“Scotland small? Our multiform, our infinite Scotland small?” (Hugh McDiarmid)
In the end, it’s about how we see ourselves. It’s about pride. It’s about how we see ourselves.
Here’s the thing. I’ve been in the car a lot this week. Last Thursday I spent the day listening to the whole divorce paper / resignation / Brexit omnibouroch. At no point did I feel it had anything to do with me. I’ve moved on. In my mind I am now a citizen of an independent Scotland. But not everyone sees it like this.
I’ve often thought that our continuing reluctance to fully commit ourselves to becoming the truly modern, normal, progressive, outward looking and inclusive country that we obviously should be and desperately need to be might be explained by our insistence on always seeing ourselves through the prism of our larger neighbours. It’s the Scottish cringe writ large and it manifests itself when we market ourselves as “the best wee country in the world”. It’s front and centre when we hear people at Burns Suppers say how we overachieve given how small we are, when actually we are successful because of our size, not in spite of it. The real impediment to greater success isn’t the size of our land mass but a continuing constitutional settlement that denies us the eighty-five percent of the powers that every other democracy in the world gets to wield, a situation that we are conned by establishment groupthink and media shibboleths into thinking is normal, when in truth its democratically outrageous and quite absurd. By calling ourselves small we’re immediately putting ourselves on the back foot. And we’re not even that small. Wee? We are a median sized country. Most countries are about our size. Our size is normal. “We achieve so much for such a wee country”, say unionists bedecked in tartan at Burns Suppers. But actually I’d argue that often we’re successful precisely because of our size, not in spite of it. Although I’m sure we’ll cope with all that extra revenue now that a massive new oil field has been – ahem – “discovered”. And by the way, they can’t pay for Brexit without the oil that they see as rightfully theirs. The next campaign for independence – whether by referendum or general election or any other method – will be brutal. We had better be ready.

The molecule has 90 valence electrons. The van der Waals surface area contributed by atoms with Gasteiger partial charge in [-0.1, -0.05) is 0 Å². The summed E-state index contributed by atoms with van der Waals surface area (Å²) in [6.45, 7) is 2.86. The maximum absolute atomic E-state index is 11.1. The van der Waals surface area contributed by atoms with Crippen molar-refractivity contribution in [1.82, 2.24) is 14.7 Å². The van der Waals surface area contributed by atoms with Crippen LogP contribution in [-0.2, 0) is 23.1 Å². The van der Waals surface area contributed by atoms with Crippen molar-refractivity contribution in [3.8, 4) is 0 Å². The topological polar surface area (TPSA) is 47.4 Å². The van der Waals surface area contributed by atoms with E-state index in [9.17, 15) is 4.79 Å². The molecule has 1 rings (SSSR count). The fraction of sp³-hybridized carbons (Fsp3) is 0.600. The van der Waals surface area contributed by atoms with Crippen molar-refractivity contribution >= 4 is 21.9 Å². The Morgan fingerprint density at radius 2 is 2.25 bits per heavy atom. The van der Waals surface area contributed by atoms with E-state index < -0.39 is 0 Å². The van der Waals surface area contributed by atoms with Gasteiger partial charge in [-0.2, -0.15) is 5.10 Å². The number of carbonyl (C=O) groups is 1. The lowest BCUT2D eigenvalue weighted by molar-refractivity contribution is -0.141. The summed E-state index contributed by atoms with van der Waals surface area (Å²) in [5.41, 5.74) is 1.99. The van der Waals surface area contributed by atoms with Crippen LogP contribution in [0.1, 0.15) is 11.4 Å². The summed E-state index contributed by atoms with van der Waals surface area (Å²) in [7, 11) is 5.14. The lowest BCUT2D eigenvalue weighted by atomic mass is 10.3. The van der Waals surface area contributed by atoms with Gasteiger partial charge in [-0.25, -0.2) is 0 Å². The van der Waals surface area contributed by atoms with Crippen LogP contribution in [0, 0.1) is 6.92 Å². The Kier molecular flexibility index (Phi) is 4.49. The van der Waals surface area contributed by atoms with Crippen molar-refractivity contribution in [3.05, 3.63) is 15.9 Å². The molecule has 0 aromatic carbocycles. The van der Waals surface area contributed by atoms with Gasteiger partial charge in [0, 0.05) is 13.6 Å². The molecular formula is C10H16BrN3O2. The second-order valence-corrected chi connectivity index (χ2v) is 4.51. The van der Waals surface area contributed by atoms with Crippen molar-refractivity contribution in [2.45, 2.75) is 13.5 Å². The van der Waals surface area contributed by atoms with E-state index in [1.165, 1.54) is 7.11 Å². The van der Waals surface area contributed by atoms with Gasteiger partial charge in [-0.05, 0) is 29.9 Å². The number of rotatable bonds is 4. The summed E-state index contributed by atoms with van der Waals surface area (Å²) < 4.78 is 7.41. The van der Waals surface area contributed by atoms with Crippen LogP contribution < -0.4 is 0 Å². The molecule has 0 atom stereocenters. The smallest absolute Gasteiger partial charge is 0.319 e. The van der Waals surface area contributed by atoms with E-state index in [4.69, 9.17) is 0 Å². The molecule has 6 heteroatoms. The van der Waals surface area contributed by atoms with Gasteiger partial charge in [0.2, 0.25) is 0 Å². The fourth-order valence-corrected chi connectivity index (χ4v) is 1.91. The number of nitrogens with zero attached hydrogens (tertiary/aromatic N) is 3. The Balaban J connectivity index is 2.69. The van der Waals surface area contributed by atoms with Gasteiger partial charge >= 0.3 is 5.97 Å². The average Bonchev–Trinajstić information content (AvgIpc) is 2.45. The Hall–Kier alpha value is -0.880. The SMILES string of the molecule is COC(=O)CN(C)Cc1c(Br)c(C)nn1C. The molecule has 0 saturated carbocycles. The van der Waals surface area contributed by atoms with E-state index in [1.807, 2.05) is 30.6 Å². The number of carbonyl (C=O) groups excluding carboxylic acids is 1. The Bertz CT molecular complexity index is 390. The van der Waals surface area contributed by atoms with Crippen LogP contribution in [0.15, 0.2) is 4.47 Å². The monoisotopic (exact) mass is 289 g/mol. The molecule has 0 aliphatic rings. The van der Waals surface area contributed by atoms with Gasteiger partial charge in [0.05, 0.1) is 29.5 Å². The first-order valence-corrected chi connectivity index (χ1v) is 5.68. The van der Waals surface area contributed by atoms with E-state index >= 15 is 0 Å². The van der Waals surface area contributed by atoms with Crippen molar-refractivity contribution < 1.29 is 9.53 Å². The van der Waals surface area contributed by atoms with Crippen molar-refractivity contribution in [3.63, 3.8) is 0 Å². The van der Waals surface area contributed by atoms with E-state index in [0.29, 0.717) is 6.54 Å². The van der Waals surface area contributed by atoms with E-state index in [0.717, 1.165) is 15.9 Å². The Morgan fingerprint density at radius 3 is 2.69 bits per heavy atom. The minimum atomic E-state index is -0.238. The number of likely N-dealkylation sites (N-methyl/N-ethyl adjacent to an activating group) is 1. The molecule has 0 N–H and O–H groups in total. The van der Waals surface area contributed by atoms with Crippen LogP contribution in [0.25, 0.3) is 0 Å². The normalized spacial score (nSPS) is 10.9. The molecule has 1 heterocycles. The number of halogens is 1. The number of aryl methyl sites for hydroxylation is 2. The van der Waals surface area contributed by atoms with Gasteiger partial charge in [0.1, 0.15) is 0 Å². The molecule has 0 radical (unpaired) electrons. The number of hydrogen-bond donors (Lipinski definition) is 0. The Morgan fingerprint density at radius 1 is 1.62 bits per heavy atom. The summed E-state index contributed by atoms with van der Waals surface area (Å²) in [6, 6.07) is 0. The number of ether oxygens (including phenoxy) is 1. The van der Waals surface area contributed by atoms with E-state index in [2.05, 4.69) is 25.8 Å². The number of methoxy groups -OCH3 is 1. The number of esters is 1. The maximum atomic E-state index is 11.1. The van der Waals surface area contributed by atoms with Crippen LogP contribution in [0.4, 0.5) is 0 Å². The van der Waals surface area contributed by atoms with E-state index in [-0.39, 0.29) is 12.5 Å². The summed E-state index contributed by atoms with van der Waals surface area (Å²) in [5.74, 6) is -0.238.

So how do we see ourselves?
This is an important question as unless we see ourselves as a country then we cannot fully become one. I remember being in a Birmingham taxi a few years ago and taking a ‘phone call from a friend in Forfar. “I’ll call you when I get home”, I said. “I’m out of the country for a couple of days”. The laughter from my fellow travellers – including a kindred Scot – was revealing. To them, Birmingham and Stranraer existed in the same country and therefore I couldn’t have left it. I’ve never thought like that, but then I’m not everybody. And how could I blame them for not thinking us a country when we – or fifty-five percent of us – had just voted not to be one?
Sitting at my desk on Saturday morning I was listening to BBC Scotland’s “Off the Ball”. It happily proclaims itself as “the most petty and ill-informed football show on the radio” but while it’s full of anarchic, risqué humour and banter it has plenty of insight. Saturday’s discussion centred on the debate around the many Scotland players who had called off with sometimes questionable injuries only to be found running around with Lazarus-like brio and energy when the league programme resumed three days later. A contributor opined that if your country came calling, you should be proud to play, even if it meant breaking through the pain barrier and dealing with the sheer hassle of flying to Tirana of a Saturday when you’ve a big derby the following weekend. “I suppose that depends”, replied the presenter, “on what you consider to be your country”.